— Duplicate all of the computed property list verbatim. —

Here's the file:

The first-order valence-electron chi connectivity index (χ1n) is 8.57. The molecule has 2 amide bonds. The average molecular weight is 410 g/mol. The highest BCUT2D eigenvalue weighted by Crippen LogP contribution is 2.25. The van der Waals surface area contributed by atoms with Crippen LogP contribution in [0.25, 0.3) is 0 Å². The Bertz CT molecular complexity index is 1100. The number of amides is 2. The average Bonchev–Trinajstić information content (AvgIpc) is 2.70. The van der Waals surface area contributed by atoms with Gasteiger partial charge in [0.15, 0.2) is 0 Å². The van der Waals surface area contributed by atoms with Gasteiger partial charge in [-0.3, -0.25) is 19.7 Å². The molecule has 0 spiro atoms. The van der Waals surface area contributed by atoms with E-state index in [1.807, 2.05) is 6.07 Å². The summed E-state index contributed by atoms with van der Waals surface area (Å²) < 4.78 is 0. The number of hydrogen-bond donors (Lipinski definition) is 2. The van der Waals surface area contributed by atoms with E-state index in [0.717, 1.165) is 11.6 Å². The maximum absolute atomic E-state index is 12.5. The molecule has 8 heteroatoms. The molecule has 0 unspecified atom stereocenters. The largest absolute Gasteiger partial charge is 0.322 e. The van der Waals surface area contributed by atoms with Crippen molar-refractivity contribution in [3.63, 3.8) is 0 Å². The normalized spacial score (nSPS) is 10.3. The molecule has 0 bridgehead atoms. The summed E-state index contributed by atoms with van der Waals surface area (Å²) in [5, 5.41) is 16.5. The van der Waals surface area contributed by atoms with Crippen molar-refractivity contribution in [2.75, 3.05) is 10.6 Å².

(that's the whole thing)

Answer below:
The first-order valence-electron chi connectivity index (χ1n) is 8.57. The molecule has 2 amide bonds. The average molecular weight is 410 g/mol. The highest BCUT2D eigenvalue weighted by Crippen LogP contribution is 2.25. The van der Waals surface area contributed by atoms with Crippen LogP contribution in [0.25, 0.3) is 0 Å². The Bertz CT molecular complexity index is 1100. The number of amides is 2. The average Bonchev–Trinajstić information content (AvgIpc) is 2.70. The van der Waals surface area contributed by atoms with Gasteiger partial charge in [0.15, 0.2) is 0 Å². The van der Waals surface area contributed by atoms with Gasteiger partial charge in [-0.3, -0.25) is 19.7 Å². The molecule has 0 spiro atoms. The van der Waals surface area contributed by atoms with E-state index in [1.807, 2.05) is 6.07 Å². The summed E-state index contributed by atoms with van der Waals surface area (Å²) < 4.78 is 0. The number of hydrogen-bond donors (Lipinski definition) is 2. The van der Waals surface area contributed by atoms with E-state index in [0.717, 1.165) is 11.6 Å². The maximum absolute atomic E-state index is 12.5. The molecule has 8 heteroatoms. The molecule has 0 unspecified atom stereocenters. The largest absolute Gasteiger partial charge is 0.322 e. The van der Waals surface area contributed by atoms with Crippen molar-refractivity contribution in [3.63, 3.8) is 0 Å². The normalized spacial score (nSPS) is 10.3. The molecule has 0 bridgehead atoms. The summed E-state index contributed by atoms with van der Waals surface area (Å²) in [5, 5.41) is 16.5. The van der Waals surface area contributed by atoms with Crippen molar-refractivity contribution in [2.75, 3.05) is 10.6 Å².